Legarda Renews Call to Prepare for the ‘Big One’

May 23, 2015

Senator Loren Legarda today renewed her call to disaster management agencies and local government units (LGUs) to prepare for the Big One, or the projected 7.2-magnitude earthquake in Metro Manila.


Legarda, United Nations Champion for Disaster Risk Reduction and Climate Change Adaptation for Asia-Pacific, issued the statement following the launch of the Philippine Institute of Volcanology and Seismology’s (Phivolcs) The Valley Fault System Atlas, a handbook containing detailed and updated map of areas traversed by two major faults in the Greater Metro Manila Area—the East Valley Fault and West Valley Fault.


“We have to use the information in this new handbook to update earthquake risk reduction programs both in the national and local levels. We have to ensure that buildings are not standing on active faults. Evaluation and retrofitting of public and private infrastructure is crucial in ensuring that buildings, bridges and other similar structures can withstand strong quakes,” she stressed.


The Senator explained that earthquakes turn into major disasters due to unsafe structures—poorly built structures, buildings in inappropriate places, inadequate design and materials specification, and shortcuts in construction.


“The additional expense required for making structures safe from earthquakes is worth it especially if it would save thousands of lives,” she said.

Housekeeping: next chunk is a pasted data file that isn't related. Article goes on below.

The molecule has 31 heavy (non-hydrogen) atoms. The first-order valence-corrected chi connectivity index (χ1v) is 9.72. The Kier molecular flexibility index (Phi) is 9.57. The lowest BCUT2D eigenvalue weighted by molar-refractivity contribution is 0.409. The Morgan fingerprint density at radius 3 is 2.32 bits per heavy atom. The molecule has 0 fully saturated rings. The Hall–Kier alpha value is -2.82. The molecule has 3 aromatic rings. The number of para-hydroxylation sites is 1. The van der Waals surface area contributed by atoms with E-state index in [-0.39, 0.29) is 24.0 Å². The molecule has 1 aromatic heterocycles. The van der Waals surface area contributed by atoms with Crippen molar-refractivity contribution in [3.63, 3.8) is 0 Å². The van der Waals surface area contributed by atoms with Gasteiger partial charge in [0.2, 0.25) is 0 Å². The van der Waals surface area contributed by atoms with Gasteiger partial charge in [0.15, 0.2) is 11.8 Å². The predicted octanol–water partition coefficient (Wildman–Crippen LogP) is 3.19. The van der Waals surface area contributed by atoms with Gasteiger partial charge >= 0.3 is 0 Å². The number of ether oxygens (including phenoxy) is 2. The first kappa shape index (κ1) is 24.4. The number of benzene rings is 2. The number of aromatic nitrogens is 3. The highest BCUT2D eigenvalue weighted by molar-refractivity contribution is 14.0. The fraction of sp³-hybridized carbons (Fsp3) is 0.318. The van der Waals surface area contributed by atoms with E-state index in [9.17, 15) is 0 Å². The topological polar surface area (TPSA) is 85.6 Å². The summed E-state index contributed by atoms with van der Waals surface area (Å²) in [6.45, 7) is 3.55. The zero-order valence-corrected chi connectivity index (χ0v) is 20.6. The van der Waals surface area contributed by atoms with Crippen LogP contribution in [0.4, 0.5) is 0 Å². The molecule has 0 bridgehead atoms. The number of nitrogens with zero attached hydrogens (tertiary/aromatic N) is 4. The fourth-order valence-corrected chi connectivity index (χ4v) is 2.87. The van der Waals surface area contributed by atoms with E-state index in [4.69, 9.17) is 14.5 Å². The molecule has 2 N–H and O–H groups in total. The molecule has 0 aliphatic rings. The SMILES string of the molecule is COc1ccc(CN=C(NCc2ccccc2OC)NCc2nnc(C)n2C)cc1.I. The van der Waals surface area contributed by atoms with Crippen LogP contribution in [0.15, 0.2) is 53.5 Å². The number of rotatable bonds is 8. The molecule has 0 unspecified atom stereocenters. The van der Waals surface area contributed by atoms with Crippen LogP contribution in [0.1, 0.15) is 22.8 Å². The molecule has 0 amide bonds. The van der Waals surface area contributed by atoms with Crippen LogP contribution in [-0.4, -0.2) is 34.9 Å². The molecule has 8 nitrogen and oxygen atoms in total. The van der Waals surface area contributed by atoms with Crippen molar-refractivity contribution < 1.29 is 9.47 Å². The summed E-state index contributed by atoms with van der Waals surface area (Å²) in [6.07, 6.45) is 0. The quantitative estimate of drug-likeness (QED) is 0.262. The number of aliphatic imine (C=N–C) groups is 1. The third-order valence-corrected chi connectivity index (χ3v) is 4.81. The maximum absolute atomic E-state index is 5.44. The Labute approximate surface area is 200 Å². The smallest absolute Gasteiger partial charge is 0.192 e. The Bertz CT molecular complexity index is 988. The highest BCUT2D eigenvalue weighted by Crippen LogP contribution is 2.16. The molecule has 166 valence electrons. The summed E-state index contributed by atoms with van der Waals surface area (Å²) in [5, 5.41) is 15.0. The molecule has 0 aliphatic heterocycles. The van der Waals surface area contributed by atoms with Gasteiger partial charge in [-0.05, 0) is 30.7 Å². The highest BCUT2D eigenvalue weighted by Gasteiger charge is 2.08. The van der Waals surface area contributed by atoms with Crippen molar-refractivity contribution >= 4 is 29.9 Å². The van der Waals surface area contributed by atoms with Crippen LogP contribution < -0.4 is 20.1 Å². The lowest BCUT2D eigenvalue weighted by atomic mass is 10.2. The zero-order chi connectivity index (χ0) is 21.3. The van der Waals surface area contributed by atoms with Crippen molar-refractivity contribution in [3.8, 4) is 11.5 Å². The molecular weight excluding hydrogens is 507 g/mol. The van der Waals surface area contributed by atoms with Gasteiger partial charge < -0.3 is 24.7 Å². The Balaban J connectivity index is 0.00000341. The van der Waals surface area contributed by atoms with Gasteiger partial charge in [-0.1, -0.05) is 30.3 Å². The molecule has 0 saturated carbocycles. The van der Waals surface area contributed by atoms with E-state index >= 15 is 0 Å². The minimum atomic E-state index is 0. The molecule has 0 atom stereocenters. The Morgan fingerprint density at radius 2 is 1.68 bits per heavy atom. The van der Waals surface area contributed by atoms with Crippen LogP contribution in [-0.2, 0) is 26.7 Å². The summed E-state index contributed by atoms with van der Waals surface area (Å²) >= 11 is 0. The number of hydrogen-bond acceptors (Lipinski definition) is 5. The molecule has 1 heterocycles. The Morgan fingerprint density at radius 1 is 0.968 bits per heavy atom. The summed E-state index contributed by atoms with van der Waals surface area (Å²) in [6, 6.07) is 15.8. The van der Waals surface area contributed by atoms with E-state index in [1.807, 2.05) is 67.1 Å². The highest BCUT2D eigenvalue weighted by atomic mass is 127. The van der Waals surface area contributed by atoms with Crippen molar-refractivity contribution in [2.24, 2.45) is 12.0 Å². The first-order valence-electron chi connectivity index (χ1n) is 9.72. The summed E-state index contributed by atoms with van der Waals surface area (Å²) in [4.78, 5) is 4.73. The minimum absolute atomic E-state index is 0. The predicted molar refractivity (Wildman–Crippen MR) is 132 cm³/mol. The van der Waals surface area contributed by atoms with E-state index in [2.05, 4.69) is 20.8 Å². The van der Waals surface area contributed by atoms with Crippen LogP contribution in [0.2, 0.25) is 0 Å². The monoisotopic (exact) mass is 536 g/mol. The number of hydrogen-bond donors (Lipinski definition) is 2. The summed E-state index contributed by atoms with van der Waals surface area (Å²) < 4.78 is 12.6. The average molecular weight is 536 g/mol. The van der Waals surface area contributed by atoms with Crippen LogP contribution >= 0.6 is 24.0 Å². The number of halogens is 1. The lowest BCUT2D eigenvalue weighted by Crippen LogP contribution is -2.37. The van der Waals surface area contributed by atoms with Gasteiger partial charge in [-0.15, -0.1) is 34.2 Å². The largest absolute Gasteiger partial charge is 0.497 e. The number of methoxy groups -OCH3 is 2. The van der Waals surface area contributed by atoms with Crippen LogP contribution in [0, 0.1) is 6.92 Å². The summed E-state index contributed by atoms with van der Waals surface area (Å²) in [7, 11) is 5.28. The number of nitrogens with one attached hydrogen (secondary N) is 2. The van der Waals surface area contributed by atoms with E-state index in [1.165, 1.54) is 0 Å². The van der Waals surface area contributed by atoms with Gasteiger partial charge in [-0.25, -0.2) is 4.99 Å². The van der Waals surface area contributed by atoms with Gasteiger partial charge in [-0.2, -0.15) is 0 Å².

“The handbook should also be used by LGUs and barangay officials in determining open spaces for safe refuge when earthquakes occur and in crafting evacuation plans that would help citizens find out the fastest and safest way to reach open spaces and other safe areas,” she added.


Legarda also emphasized the importance of an effective early warning system and massive information and education campaign to equip citizens with knowledge on what to do before, during and after such disasters.


She cited the “5pm chime” or the “Municipal Disaster Management Radio Communication Network” of Minato City in Japan wherein every 5:00 in the afternoon the instrumental version of the Japanese folk song “Yuyaku Koyake” is heard in speakers all around the city.


The daily “5pm chime” is a way to ensure that the broadcast system and speakers are working correctly because the speaker network is used to warn people of emergency situations, especially disaster warnings.


“We also need to have this kind of early warning system in the country, so that wherever people are they are informed of important announcements especially in emergency situations such as before, during and after disasters, thereby reducing risks, casualties and damages,” Legarda said.


Legarda reminded that ensuring the structural integrity of buildings and preparedness measures for earthquakes can significantly reduce the impacts projected in the 2004 Metro Manila Earthquake Impact Reduction Study (MMEIRS), which revealed that without the necessary interventions, a 7.2-magnitude earthquake in Metro Manila could destroy 40% of residential buildings, damage 35% of all public buildings, kill 34,000 people, injure 114,000 individuals, and the ensuing fires will also result in 18,000 additional fatalities.